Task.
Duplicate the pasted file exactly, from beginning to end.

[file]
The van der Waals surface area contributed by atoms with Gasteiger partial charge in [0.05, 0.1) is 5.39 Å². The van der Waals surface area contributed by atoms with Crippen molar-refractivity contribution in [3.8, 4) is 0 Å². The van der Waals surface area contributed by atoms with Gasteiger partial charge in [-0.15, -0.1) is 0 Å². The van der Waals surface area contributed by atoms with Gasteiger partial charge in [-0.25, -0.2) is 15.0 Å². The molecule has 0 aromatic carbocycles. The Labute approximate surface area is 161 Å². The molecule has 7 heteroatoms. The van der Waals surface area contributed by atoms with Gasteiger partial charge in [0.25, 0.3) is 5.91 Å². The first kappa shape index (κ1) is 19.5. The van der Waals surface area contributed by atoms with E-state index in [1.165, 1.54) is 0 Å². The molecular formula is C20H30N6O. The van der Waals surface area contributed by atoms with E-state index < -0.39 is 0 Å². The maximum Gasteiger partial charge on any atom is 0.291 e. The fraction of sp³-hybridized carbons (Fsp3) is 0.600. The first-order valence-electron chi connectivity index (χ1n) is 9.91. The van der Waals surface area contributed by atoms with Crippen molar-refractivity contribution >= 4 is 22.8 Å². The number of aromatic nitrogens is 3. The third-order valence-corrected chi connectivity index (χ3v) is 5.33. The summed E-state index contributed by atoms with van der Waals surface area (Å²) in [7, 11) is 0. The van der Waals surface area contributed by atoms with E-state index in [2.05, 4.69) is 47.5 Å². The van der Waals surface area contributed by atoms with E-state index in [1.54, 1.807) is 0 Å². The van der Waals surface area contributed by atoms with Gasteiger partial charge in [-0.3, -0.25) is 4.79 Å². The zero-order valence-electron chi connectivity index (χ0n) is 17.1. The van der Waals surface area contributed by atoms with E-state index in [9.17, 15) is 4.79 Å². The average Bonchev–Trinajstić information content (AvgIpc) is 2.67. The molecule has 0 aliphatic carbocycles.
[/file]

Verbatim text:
The van der Waals surface area contributed by atoms with Gasteiger partial charge in [0.05, 0.1) is 5.39 Å². The van der Waals surface area contributed by atoms with Crippen molar-refractivity contribution in [3.8, 4) is 0 Å². The van der Waals surface area contributed by atoms with Gasteiger partial charge in [-0.15, -0.1) is 0 Å². The van der Waals surface area contributed by atoms with Gasteiger partial charge in [-0.25, -0.2) is 15.0 Å². The molecule has 0 aromatic carbocycles. The Labute approximate surface area is 161 Å². The molecule has 7 heteroatoms. The van der Waals surface area contributed by atoms with Gasteiger partial charge in [0.25, 0.3) is 5.91 Å². The first kappa shape index (κ1) is 19.5. The van der Waals surface area contributed by atoms with E-state index in [1.165, 1.54) is 0 Å². The molecular formula is C20H30N6O. The van der Waals surface area contributed by atoms with E-state index < -0.39 is 0 Å². The maximum Gasteiger partial charge on any atom is 0.291 e. The fraction of sp³-hybridized carbons (Fsp3) is 0.600. The first-order valence-electron chi connectivity index (χ1n) is 9.91. The van der Waals surface area contributed by atoms with Crippen molar-refractivity contribution >= 4 is 22.8 Å². The number of aromatic nitrogens is 3. The third-order valence-corrected chi connectivity index (χ3v) is 5.33. The summed E-state index contributed by atoms with van der Waals surface area (Å²) in [7, 11) is 0. The van der Waals surface area contributed by atoms with E-state index in [2.05, 4.69) is 47.5 Å². The van der Waals surface area contributed by atoms with E-state index in [1.54, 1.807) is 0 Å². The van der Waals surface area contributed by atoms with Gasteiger partial charge in [-0.3, -0.25) is 4.79 Å². The zero-order valence-electron chi connectivity index (χ0n) is 17.1. The van der Waals surface area contributed by atoms with E-state index in [9.17, 15) is 4.79 Å². The average Bonchev–Trinajstić information content (AvgIpc) is 2.67. The molecule has 0 aliphatic carbocycles.